Cadbury project welcomed by union

Cadbury World manager Kylie Ruwhiu-Karawana (left), Mondelez International New Zealand head James...
Cadbury World manager Kylie Ruwhiu-Karawana (left), Mondelez International New Zealand head James Kane and site manager Judith Mair tuck into chocolate at the new Cadbury World site in the old dairy in Castle St. PHOTO: PETER MCINTOSH

An announcement Mondelez International will complete a $7 million redevelopment of Cadbury World and create 25 new jobs is positive news at a difficult time, a union director says.

Neville Donaldson
Neville Donaldson

Yesterday, Mondelez International New Zealand country head James Kane confirmed the multimillion-dollar project would relocate Cadbury World to the old dairy site in Castle St.

The revamped tourist attraction would double the number of full-time equivalent jobs from 25 to 50, and was expected to attract an estimated 70,000 more visitors a year.

Mondelez also committed to retaining popular Cadbury Carnival events, including the annual Jaffa race, although what form the carnival would take was yet to be decided, Mr Kane said.

Etu Union industrial strategy director Neville Donaldson said the news offered potential security for some of the 360 staff who would lose jobs when the factory stopped production in March 2018.

"It was agreed in the consultation process current staff would have priority when applying for jobs. The difficulty there is it is unlikely to be full-time work.''

While the roles would not suit everyone, the news was "positive at a very difficult time''.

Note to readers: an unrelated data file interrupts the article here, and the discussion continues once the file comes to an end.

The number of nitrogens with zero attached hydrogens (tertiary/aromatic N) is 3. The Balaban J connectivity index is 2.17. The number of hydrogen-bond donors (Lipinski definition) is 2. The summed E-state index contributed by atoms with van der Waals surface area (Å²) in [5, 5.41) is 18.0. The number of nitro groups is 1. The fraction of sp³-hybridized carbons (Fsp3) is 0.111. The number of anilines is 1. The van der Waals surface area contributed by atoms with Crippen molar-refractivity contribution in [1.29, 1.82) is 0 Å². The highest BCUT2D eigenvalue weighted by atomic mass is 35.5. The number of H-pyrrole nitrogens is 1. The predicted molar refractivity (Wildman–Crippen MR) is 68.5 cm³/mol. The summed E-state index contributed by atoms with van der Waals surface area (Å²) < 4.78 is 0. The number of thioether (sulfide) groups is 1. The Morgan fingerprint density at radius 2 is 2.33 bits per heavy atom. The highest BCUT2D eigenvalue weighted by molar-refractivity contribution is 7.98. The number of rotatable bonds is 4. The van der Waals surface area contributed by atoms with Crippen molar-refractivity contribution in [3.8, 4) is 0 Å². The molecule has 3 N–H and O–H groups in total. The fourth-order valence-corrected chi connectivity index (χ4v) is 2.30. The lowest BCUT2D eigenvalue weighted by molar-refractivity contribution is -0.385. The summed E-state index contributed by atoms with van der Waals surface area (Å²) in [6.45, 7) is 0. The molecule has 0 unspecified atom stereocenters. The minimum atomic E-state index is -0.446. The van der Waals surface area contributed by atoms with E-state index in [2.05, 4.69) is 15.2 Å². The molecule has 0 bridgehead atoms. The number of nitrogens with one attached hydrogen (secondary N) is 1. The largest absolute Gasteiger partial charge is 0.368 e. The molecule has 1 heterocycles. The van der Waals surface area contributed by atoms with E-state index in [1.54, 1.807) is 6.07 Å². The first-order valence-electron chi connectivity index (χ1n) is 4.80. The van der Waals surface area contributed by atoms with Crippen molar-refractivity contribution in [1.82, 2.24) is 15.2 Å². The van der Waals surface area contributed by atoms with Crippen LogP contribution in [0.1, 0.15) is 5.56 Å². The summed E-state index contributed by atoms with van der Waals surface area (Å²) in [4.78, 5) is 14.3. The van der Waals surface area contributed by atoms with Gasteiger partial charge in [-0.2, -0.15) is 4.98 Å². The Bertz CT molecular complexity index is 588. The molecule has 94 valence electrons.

As many as 30 contractors, and seven full-time staff would work on site during the redevelopment and 75% of the project budget would go to local businesses, Mr Kane said.

Site manager Judith Mair said $1.5 million had already been spent earthquake strengthening and re-roofing the dairy building.

Work on the Castle St facade would start in September and the two-storey space would open to the public at the end of 2018.

The two-storey space would show visitors the chocolate-making process and give them a chance to make their own chocolate at a "block bar''.

Mr Donaldson believed there would still be strong interest in Cadbury World tours, despite the closure of the factory.

At present staff had to turn away visitors because of a lack of space, meaning only 110,000 people could visit each year.

Mayor Dave Cull said he was pleased the future of Cadbury World had been secured.

The contract for the next phases of the redevelopment was yet to be awarded.

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